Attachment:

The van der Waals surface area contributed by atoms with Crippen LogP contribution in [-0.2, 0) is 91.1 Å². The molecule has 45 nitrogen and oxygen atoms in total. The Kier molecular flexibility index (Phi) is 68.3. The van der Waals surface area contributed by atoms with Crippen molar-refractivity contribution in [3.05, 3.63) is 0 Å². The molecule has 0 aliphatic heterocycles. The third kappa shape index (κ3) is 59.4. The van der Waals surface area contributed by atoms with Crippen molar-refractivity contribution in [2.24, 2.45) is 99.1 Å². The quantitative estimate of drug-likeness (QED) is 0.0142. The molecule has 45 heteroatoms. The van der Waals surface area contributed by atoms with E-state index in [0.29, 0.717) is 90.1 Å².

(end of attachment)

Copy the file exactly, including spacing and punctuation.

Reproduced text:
The van der Waals surface area contributed by atoms with Crippen LogP contribution in [-0.2, 0) is 91.1 Å². The molecule has 45 nitrogen and oxygen atoms in total. The Kier molecular flexibility index (Phi) is 68.3. The van der Waals surface area contributed by atoms with Crippen molar-refractivity contribution in [3.05, 3.63) is 0 Å². The molecule has 0 aliphatic heterocycles. The third kappa shape index (κ3) is 59.4. The van der Waals surface area contributed by atoms with Crippen molar-refractivity contribution in [2.24, 2.45) is 99.1 Å². The quantitative estimate of drug-likeness (QED) is 0.0142. The molecule has 45 heteroatoms. The van der Waals surface area contributed by atoms with E-state index in [0.29, 0.717) is 90.1 Å².